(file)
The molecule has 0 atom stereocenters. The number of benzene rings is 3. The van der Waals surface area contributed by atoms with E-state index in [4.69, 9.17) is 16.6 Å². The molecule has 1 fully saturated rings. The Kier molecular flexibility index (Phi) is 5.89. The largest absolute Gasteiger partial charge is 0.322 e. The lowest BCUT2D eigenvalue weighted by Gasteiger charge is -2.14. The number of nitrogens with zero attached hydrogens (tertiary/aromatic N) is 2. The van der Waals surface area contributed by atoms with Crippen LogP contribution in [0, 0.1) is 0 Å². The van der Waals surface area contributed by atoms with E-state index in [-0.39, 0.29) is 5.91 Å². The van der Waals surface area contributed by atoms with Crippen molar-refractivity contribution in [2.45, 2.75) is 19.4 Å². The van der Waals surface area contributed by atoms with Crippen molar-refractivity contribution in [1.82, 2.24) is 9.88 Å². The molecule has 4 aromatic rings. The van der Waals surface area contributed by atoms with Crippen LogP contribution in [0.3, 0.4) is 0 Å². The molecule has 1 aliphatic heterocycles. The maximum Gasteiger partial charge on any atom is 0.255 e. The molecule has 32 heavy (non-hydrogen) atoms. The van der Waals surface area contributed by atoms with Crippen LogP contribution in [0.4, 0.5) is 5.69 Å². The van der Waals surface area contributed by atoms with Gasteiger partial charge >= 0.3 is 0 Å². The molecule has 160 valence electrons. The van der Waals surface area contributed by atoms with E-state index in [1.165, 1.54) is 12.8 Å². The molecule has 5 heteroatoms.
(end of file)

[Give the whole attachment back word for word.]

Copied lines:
The molecule has 0 atom stereocenters. The number of benzene rings is 3. The van der Waals surface area contributed by atoms with E-state index in [4.69, 9.17) is 16.6 Å². The molecule has 1 fully saturated rings. The Kier molecular flexibility index (Phi) is 5.89. The largest absolute Gasteiger partial charge is 0.322 e. The lowest BCUT2D eigenvalue weighted by Gasteiger charge is -2.14. The number of nitrogens with zero attached hydrogens (tertiary/aromatic N) is 2. The van der Waals surface area contributed by atoms with Crippen LogP contribution in [0, 0.1) is 0 Å². The van der Waals surface area contributed by atoms with E-state index in [-0.39, 0.29) is 5.91 Å². The van der Waals surface area contributed by atoms with Crippen molar-refractivity contribution in [2.45, 2.75) is 19.4 Å². The van der Waals surface area contributed by atoms with Crippen molar-refractivity contribution in [1.82, 2.24) is 9.88 Å². The molecule has 4 aromatic rings. The van der Waals surface area contributed by atoms with Crippen LogP contribution in [0.3, 0.4) is 0 Å². The molecule has 1 aliphatic heterocycles. The maximum Gasteiger partial charge on any atom is 0.255 e. The molecule has 32 heavy (non-hydrogen) atoms. The van der Waals surface area contributed by atoms with Crippen LogP contribution in [0.4, 0.5) is 5.69 Å². The van der Waals surface area contributed by atoms with Gasteiger partial charge >= 0.3 is 0 Å². The molecule has 160 valence electrons. The van der Waals surface area contributed by atoms with E-state index in [1.165, 1.54) is 12.8 Å². The molecule has 5 heteroatoms.